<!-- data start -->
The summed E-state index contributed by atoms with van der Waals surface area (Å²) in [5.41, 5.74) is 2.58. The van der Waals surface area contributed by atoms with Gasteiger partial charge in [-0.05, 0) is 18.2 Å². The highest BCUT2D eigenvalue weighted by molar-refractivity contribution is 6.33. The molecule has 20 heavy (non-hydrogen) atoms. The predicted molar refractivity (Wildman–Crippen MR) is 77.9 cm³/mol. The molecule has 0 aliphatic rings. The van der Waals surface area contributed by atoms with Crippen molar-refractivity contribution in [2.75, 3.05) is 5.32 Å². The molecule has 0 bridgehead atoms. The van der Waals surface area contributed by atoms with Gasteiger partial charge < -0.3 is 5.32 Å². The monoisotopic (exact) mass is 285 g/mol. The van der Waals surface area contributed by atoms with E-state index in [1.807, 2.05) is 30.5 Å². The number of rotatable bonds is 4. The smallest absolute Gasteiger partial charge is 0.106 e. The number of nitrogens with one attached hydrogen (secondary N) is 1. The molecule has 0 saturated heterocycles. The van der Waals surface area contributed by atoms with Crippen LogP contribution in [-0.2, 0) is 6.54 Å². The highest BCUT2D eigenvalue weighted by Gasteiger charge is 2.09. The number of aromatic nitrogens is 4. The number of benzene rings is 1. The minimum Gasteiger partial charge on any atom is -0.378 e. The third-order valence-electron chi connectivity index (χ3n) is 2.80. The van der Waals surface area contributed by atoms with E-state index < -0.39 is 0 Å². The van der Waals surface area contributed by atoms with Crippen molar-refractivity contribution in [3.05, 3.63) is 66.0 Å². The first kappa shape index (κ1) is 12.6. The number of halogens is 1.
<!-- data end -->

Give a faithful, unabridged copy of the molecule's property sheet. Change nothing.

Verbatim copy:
The summed E-state index contributed by atoms with van der Waals surface area (Å²) in [5.41, 5.74) is 2.58. The van der Waals surface area contributed by atoms with Gasteiger partial charge in [-0.05, 0) is 18.2 Å². The highest BCUT2D eigenvalue weighted by molar-refractivity contribution is 6.33. The molecule has 20 heavy (non-hydrogen) atoms. The predicted molar refractivity (Wildman–Crippen MR) is 77.9 cm³/mol. The molecule has 0 aliphatic rings. The van der Waals surface area contributed by atoms with Crippen molar-refractivity contribution in [2.75, 3.05) is 5.32 Å². The molecule has 0 bridgehead atoms. The van der Waals surface area contributed by atoms with Gasteiger partial charge < -0.3 is 5.32 Å². The monoisotopic (exact) mass is 285 g/mol. The van der Waals surface area contributed by atoms with E-state index in [1.807, 2.05) is 30.5 Å². The number of rotatable bonds is 4. The smallest absolute Gasteiger partial charge is 0.106 e. The number of nitrogens with one attached hydrogen (secondary N) is 1. The molecule has 0 saturated heterocycles. The van der Waals surface area contributed by atoms with Crippen LogP contribution in [-0.2, 0) is 6.54 Å². The highest BCUT2D eigenvalue weighted by Gasteiger charge is 2.09. The number of aromatic nitrogens is 4. The number of benzene rings is 1. The minimum Gasteiger partial charge on any atom is -0.378 e. The third-order valence-electron chi connectivity index (χ3n) is 2.80. The van der Waals surface area contributed by atoms with E-state index < -0.39 is 0 Å². The van der Waals surface area contributed by atoms with Crippen molar-refractivity contribution in [3.05, 3.63) is 66.0 Å². The first kappa shape index (κ1) is 12.6. The number of halogens is 1.